Ties That Bind:
Relationships and Feminine Identity
Tuesday, October 1, 2013, 7:00 — 9:00 pm
Bookshop West Portal, 80 West Portal Ave., San Francisco
Featuring four WNBA–San Francisco Chapter Member / Authors with newly released novels in an amazing panel! Wine, hors d’oeuvres, FREE!
Join us for an intriguing evening of books and discussion, moderated by Patricia V. Davis who will introduce our stellar member authors, lead our discussion, and raffle off their books. Davis is a bestselling author and the founder of The Women’s PowerStrategy™ Conference.
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Meg Waite Clayton, Wednesday Daughters (July 16, 2013)
In the tradition of Kristin Hannah and Karen Joy Fowler, Meg Waite Clayton, bestselling author of The Wednesday Sisters, returns with an enthralling new novel of mothers, daughters, and the secrets and dreams passed down through generations.
It is early evening when Hope Tantry arrives at the small cottage in England’s pastoral Lake District where her mother, Ally, spent the last years of her life. Ally—one of a close-knit group of women who called themselves the Wednesday Sisters—had used the cottage as a writer’s retreat while she worked on her unpublished biography of Beatrix Potter, yet Hope knows little about her mother’s time there. Traveling with Hope are friends Anna Page and Julie, first introduced as little girls in The Wednesday Sisters, now grown women grappling with issues of a different era. They’ve come to help Hope sort through her mother’s personal effects, yet what they find is a tangled family history—one steeped in Lake District lore.
Tracy Guzeman, The Gravity of Birds (August 6, 2013)
Sisters Natalie and Alice Kessler were close, until adolescence wrenched them apart. Natalie is headstrong, manipulative—and beautiful; Alice is a dreamer who loves books and birds. During their family’s summer holiday at the lake, Alice falls under the thrall of a struggling young painter, Thomas Bayber, in whom she finds a kindred spirit. Natalie, however, remains strangely unmoved, sitting for a family portrait with surprising indifference. But by the end of the summer, three lives are shattered.
Decades later, Bayber, now a reclusive, world-renowned artist, unveils a never-before-seen work, Kessler Sisters—a provocative painting depicting the young Thomas, Natalie, and Alice. Bayber asks Dennis Finch, an art history professor, and Stephen Jameson, an eccentric young art authenticator, to sell the painting for him. That task becomes more complicated when the artist requires that they first locate Natalie and Alice, who seem to have vanished. And Finch finds himself wondering why Thomas is suddenly so intent on resurrecting the past.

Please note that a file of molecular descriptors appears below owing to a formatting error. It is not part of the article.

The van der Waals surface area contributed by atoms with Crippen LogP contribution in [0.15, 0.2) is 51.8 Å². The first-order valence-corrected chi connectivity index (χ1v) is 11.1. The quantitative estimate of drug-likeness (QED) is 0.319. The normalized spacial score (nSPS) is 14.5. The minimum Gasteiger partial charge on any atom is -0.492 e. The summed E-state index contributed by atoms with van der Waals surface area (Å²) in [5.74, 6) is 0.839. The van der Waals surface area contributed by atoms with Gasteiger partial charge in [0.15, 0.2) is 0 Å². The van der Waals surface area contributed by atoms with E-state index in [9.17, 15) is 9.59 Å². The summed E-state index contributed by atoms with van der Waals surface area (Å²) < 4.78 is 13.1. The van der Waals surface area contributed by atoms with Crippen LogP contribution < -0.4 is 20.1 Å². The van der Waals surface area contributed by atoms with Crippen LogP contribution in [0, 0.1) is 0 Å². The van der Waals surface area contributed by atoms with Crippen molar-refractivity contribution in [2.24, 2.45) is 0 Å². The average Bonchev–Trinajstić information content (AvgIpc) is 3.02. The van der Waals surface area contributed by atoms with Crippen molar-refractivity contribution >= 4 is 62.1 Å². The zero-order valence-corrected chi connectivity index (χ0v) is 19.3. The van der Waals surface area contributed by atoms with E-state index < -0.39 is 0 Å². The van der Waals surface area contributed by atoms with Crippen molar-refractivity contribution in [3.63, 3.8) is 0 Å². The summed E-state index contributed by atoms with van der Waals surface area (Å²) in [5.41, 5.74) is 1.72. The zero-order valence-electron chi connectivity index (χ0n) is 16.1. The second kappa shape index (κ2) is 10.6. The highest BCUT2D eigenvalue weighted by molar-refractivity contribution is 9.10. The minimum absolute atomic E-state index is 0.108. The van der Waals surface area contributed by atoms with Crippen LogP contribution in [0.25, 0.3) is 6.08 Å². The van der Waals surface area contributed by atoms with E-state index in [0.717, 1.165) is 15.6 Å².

Mary Mackey, Immersion, (May 8, 2012)
Isolated in a remote field station in the middle of a tropical rainforest in the late 1960’s, a young woman named Kirsten rebels against traditional female roles and wages a desperate struggle for intellectual, spiritual, personal, and sexual liberation from her biologist husband who views her as a piece of property and the creatures of the rainforest as specimens to be killed, stuffed, and catalogued. The result of this tangle of adultery and relentless tropical heat leads to murder, but of an unexpected victim.
In an era when “ecology” was a word so unfamiliar that some were still spelling it “ekology,” Mackey chose to make the ecology of the tropical rain forests of Costa Rica one of her primary themes, depicting the beauty and fragility of a complex natural ecosystem endangered by human incursions. In many ways, Kirsten seems more a woman of the early twenty-first century than a woman of her own time, and in creating her, Mackey gives us a vision of the early stages of Second Wave feminism. Immersion was the first feminist novel published by a Second Wave feminist press, and is thus quite possibly the first eco-feminist novel ever published.
Amanda McTigue, Going to Solace, (July 14, 2012)
Through chapters that interweave points of view — funny-sad and sad-funny — multiple stories become one. Steeped in the rich flavor of the Appalachians, this debut novel offers comfort in comfortless times, illuminating the altered states of shock and clarity that visit us as our loved (and hated) ones pass from this world to the next.